Starfishes and Fall Out Boy

One of my favorite books in the entire world is The Starfish and the Spider: The Unstoppable Power of Leaderless Organizations by Ori Brafman. Briefly, the book talks about the difference between the organizations with top-down leadership, i.e., hierarchies dependent upon certain roles and leaders (spiders), versus equal-responsibility organizations, which derive their power from the group as a whole, not any specific group member or “leader” (starfishes!) Spiders, when you cut off their heads, die. (Please, though, people, just take them outside; they mean you no harm!) Starfishes, though, if you cut off their legs, regenerate new ones– and the old legs regenerate as new starfish!!!!!!! I love starfishes, and I love starfish organizations. Examples of starfishes they give include: Burning Man; 12-Step groups; Craigslist; Wikipedia; and filesharing software.

Filesharing. Yeah.

I buy my music, even if I am buying digital copies. I do this for two reasons: 1) it is in integrity with my belief system; 2) sound quality guaranteed. (Though, I guess, if you didn’t pay anything for it, what harm is there in searching around for a better– free– copy?) However, I do stream video and music from time-to-time. The difference to me is the difference between stealing a CD (okay, look, your advertising worked RIAA– on one person!) and listening to the radio. In one case, I own the product. In the other, I am listening to/watching it, but it belongs to someone else. I recognize that the way ppl make money off of radio and television is with commercials, and I am not watching commercials, and therefore, no one profits. (OR DO THEY?! More anon.)

Filesharing, though. I did it in the early days, before you could actually legally purchase music online. It was awesome!!! You could get nearly any song you could think of, instantly(ish), and you didn’t have to go out and buy a CD, and you could get things that weren’t even available on CD, etc. And, yeah, you could get new music (i.e., stuff you could find in the store, very easily) through filesharing. Just like now.

The book makes the point that when the courts cut off Napster, it didn’t “solve” the problem at all, because filesharing is starfishy. It isn’t about Napster. I know I didn’t care if I had a brand-name ripped copy of “It’s My Life” by Talk Talk; I just wanted the song. It is about people wanting the music and having the technology to get it. I don’t think most people are invested in the record company getting money– I know I am not. I care about the artists getting compensated fairly for their work, but I think that most of the major ones are doing just fine. I don’t know how other people feel about that. The real issue is this: the way people want to get their music is more important in the end than how the record companies want them to get it.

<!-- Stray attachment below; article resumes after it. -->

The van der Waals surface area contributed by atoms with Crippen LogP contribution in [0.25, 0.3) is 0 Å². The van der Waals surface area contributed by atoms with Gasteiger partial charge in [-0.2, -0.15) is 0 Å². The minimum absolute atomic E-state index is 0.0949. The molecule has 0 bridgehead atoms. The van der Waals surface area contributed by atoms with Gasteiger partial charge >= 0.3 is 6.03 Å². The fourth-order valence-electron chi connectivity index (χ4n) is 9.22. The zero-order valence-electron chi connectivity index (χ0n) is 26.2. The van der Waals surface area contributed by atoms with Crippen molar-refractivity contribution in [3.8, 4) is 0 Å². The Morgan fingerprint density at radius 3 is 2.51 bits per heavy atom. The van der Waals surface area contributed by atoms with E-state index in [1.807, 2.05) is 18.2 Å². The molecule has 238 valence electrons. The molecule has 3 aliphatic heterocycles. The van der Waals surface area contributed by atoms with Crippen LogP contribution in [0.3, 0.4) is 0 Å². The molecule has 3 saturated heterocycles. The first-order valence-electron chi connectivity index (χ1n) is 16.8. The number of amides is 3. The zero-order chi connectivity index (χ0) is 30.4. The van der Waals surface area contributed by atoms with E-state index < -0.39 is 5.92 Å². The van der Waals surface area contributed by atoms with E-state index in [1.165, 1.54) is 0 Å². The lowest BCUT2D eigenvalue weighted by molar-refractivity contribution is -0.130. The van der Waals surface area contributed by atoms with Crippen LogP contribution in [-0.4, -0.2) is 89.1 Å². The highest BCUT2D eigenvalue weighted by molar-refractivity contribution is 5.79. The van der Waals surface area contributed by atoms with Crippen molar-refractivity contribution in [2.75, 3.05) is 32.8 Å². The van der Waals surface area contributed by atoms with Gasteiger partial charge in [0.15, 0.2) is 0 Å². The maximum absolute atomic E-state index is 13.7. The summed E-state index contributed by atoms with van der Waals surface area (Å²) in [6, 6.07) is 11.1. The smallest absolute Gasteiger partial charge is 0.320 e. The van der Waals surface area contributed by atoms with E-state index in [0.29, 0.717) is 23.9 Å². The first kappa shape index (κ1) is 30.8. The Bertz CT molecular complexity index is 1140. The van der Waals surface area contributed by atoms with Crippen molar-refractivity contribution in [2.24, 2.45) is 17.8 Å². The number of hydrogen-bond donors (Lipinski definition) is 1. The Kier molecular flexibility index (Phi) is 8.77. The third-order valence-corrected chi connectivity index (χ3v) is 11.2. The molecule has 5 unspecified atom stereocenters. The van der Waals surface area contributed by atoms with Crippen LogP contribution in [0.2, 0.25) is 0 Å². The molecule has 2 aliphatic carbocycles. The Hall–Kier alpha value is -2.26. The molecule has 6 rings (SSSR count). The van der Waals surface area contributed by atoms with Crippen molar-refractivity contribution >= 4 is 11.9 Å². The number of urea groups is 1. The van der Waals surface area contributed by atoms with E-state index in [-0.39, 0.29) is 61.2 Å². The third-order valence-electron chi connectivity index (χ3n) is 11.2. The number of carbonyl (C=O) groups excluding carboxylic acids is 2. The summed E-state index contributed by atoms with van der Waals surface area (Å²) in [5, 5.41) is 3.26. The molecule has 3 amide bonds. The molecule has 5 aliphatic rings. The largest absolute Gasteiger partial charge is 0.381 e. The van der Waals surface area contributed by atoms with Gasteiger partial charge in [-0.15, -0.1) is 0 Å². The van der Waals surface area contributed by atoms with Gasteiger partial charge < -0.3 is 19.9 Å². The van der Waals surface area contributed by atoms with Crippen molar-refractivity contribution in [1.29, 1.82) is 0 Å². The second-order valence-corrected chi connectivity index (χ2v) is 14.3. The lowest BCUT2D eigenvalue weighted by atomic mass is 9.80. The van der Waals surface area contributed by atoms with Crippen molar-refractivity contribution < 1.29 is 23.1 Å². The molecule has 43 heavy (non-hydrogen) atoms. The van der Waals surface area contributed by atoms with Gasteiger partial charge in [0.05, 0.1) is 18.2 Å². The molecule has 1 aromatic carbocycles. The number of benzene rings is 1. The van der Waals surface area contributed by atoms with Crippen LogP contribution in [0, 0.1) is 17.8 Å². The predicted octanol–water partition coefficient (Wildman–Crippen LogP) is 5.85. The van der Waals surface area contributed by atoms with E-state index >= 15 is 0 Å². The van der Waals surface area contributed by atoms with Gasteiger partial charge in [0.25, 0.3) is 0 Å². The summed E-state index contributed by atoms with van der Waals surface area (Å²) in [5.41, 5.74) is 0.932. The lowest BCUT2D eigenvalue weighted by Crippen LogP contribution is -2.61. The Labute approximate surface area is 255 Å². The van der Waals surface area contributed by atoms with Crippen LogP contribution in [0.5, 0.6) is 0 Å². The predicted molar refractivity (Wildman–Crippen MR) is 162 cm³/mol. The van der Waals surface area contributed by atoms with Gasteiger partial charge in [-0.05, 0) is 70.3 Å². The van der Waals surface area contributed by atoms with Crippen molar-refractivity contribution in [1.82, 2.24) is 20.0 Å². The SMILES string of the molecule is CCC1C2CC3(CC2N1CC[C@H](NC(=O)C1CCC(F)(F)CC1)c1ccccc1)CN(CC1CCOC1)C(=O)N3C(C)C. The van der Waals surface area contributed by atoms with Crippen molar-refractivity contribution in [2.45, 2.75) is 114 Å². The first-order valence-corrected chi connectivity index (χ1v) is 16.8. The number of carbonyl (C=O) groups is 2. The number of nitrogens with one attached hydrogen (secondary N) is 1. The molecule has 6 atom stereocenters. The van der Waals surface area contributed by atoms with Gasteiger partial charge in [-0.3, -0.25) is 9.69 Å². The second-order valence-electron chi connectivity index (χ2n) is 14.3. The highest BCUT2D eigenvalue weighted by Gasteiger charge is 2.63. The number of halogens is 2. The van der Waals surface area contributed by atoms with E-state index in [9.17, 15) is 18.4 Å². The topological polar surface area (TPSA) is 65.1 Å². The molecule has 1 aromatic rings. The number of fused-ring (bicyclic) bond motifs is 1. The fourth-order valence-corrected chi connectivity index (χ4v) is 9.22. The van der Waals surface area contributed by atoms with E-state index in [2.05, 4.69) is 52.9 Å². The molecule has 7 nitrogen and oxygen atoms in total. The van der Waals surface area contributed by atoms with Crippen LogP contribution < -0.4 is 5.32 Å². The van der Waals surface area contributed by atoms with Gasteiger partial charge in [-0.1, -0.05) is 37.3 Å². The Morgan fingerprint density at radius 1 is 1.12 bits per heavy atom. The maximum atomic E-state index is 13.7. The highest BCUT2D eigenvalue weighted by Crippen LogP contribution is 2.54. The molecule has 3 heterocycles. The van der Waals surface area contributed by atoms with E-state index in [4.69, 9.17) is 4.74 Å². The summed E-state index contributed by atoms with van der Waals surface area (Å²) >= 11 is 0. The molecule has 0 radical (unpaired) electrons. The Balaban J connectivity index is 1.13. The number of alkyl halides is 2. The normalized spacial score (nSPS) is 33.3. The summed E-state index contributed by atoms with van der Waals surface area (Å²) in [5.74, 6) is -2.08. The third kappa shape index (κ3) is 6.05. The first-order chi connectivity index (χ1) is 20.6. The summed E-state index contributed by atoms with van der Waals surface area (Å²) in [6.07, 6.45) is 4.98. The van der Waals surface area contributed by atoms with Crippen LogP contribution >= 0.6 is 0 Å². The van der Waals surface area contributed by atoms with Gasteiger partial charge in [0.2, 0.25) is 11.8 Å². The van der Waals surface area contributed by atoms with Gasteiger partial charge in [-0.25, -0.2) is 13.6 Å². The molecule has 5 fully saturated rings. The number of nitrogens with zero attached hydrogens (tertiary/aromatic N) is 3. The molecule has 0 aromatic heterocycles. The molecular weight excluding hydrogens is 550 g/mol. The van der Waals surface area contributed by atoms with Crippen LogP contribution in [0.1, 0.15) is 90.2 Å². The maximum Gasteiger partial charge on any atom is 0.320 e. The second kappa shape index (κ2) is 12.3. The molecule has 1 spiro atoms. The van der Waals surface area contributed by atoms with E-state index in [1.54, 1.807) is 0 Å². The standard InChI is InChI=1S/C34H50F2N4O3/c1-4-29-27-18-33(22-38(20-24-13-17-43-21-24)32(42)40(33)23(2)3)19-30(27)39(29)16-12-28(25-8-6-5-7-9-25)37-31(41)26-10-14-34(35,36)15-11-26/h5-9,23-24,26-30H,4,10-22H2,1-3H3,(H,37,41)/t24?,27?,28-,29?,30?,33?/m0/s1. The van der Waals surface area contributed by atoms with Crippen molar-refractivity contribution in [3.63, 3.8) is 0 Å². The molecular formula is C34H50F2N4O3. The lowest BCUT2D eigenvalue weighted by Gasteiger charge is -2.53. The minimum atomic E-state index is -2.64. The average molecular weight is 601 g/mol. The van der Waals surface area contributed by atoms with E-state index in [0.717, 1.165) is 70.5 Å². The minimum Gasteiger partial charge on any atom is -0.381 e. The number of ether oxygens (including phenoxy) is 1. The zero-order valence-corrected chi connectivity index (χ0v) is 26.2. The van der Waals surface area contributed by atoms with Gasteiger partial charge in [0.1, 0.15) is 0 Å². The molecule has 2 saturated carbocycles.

The recording industry model is still based around the idea that you have to go into the store and buy a thing, even if the store is online and the thing is an mp3 (or 4). The model that people, especially of my generation and beyond, want to follow is: free music, instantly delivered. And they can get this, from the starfish of filesharing. And cutting off individual sites isn’t going to stem the tide of pirated music.

All of this, by the way, is what I learned from the book, paraphrased by me. Including this bit: that means that the recording companies, if they want to be compensated, need to figure out a way to either exploit the model (and I don’t mean by subscription services or charging meager amounts or selling advertising space), or, they need to find a new way to make money. Like the LiveNation model, wherein all of the artist’s revenue is moving through the same source, so that it doesn’t matter if no one pays for the music, because they are paying for the concert (and the surcharges!) and the tee-shirt and the concert booklet and the oh, man, I can’t think of a fifth thing. Something else! And what ends up happening is that the free downloads lead to more people listening to the music, more exposure, more access for more people.

Oh, hey, everyone, I went to see Fall Out Boy last night! For the second time in six months! I didn’t pay for the first album of theirs that I owned. Actually, I did pay. I think I paid $0.03 per song, on a Russian pirated music website (that was not how they sold themselves, by the way.) Live 105 played “Sugar, We’re Going Down,” one day as I was driving to visit my best friend (now fiancee!) I was like, “This is crazy! I would like to hear more of this ‘Fall Out Boy.'” So instead of taking a chance on buying their album full-price, I downloaded it from Russians. (In Soviet Russia, music downloads you!) I liked it. I actually need to re-purchase From Under the Cork Tree (warning: audio), because I want a better copy of it.

Here’s how much money I have since spent on Fall Out Boy:
three concert tickets: $120 (and I missed the damn concert because I went to Chicago that weekend!); $20.00; $52.45
one album, full price: $9.99 (my friend, Karla, bought me another that cost the same amount
one tee-shirt: $25.00
$227.44

Now, I am not saying I wouldn’t have discovered them and loved them had I not gotten their first album for mere cents, because we do not live in that alternate universe. What I am saying is, that I might not have spent $9.99 originally, but I did end up personally spending hundreds of dollars, so far, on them.

See? It’s all about evolving!

My review of FOB’s Believers Never Die II Tour, San Jose Edition